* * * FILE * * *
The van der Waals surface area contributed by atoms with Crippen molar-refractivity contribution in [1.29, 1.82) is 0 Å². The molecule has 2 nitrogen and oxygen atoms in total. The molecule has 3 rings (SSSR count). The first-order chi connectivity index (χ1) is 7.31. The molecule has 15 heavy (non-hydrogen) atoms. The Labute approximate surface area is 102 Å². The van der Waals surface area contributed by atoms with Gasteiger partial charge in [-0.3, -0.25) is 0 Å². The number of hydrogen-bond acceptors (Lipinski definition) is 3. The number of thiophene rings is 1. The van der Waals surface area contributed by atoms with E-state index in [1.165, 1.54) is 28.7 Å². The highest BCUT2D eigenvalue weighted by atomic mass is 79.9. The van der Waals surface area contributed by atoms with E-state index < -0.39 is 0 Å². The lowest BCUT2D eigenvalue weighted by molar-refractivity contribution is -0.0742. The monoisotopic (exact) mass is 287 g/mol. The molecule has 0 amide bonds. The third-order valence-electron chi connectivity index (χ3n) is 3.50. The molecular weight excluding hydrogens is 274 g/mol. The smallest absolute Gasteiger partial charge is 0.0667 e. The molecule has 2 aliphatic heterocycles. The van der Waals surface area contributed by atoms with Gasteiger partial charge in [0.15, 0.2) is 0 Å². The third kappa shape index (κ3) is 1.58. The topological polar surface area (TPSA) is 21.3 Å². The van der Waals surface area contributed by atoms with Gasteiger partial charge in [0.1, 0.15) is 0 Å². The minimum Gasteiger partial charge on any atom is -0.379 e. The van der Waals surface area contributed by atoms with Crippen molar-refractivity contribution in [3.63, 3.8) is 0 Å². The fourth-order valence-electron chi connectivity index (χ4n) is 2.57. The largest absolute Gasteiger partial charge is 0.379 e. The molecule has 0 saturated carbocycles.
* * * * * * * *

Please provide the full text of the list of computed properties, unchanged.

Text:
The van der Waals surface area contributed by atoms with Crippen molar-refractivity contribution in [1.29, 1.82) is 0 Å². The molecule has 2 nitrogen and oxygen atoms in total. The molecule has 3 rings (SSSR count). The first-order chi connectivity index (χ1) is 7.31. The molecule has 15 heavy (non-hydrogen) atoms. The Labute approximate surface area is 102 Å². The van der Waals surface area contributed by atoms with Gasteiger partial charge in [-0.3, -0.25) is 0 Å². The number of hydrogen-bond acceptors (Lipinski definition) is 3. The number of thiophene rings is 1. The van der Waals surface area contributed by atoms with E-state index in [1.165, 1.54) is 28.7 Å². The highest BCUT2D eigenvalue weighted by atomic mass is 79.9. The van der Waals surface area contributed by atoms with E-state index < -0.39 is 0 Å². The lowest BCUT2D eigenvalue weighted by molar-refractivity contribution is -0.0742. The monoisotopic (exact) mass is 287 g/mol. The molecule has 0 amide bonds. The third-order valence-electron chi connectivity index (χ3n) is 3.50. The molecular weight excluding hydrogens is 274 g/mol. The smallest absolute Gasteiger partial charge is 0.0667 e. The molecule has 2 aliphatic heterocycles. The van der Waals surface area contributed by atoms with Gasteiger partial charge in [0.15, 0.2) is 0 Å². The third kappa shape index (κ3) is 1.58. The topological polar surface area (TPSA) is 21.3 Å². The van der Waals surface area contributed by atoms with Gasteiger partial charge in [0.1, 0.15) is 0 Å². The minimum Gasteiger partial charge on any atom is -0.379 e. The van der Waals surface area contributed by atoms with Crippen molar-refractivity contribution in [3.63, 3.8) is 0 Å². The fourth-order valence-electron chi connectivity index (χ4n) is 2.57. The largest absolute Gasteiger partial charge is 0.379 e. The molecule has 0 saturated carbocycles.